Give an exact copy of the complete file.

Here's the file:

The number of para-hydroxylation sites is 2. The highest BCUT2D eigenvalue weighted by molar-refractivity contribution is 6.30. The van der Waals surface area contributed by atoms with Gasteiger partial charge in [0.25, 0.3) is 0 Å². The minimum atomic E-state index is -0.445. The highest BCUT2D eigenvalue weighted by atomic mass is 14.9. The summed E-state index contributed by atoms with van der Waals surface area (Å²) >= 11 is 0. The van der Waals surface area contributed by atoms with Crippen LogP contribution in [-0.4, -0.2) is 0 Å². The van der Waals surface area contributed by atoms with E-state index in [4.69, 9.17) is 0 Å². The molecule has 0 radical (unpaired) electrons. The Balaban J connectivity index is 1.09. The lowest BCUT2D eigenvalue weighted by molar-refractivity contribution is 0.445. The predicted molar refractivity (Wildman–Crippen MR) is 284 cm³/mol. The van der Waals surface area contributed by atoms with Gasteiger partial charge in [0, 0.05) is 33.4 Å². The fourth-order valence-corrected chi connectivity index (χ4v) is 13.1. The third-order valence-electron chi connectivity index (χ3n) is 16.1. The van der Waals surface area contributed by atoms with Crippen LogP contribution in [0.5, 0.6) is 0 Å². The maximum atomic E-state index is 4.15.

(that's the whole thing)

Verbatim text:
The number of para-hydroxylation sites is 2. The highest BCUT2D eigenvalue weighted by molar-refractivity contribution is 6.30. The van der Waals surface area contributed by atoms with Gasteiger partial charge in [0.25, 0.3) is 0 Å². The minimum atomic E-state index is -0.445. The highest BCUT2D eigenvalue weighted by atomic mass is 14.9. The summed E-state index contributed by atoms with van der Waals surface area (Å²) >= 11 is 0. The van der Waals surface area contributed by atoms with Crippen LogP contribution in [-0.4, -0.2) is 0 Å². The van der Waals surface area contributed by atoms with E-state index in [4.69, 9.17) is 0 Å². The molecule has 0 radical (unpaired) electrons. The Balaban J connectivity index is 1.09. The lowest BCUT2D eigenvalue weighted by molar-refractivity contribution is 0.445. The predicted molar refractivity (Wildman–Crippen MR) is 284 cm³/mol. The van der Waals surface area contributed by atoms with Gasteiger partial charge in [0, 0.05) is 33.4 Å². The fourth-order valence-corrected chi connectivity index (χ4v) is 13.1. The third-order valence-electron chi connectivity index (χ3n) is 16.1. The van der Waals surface area contributed by atoms with Crippen LogP contribution in [0.5, 0.6) is 0 Å². The maximum atomic E-state index is 4.15.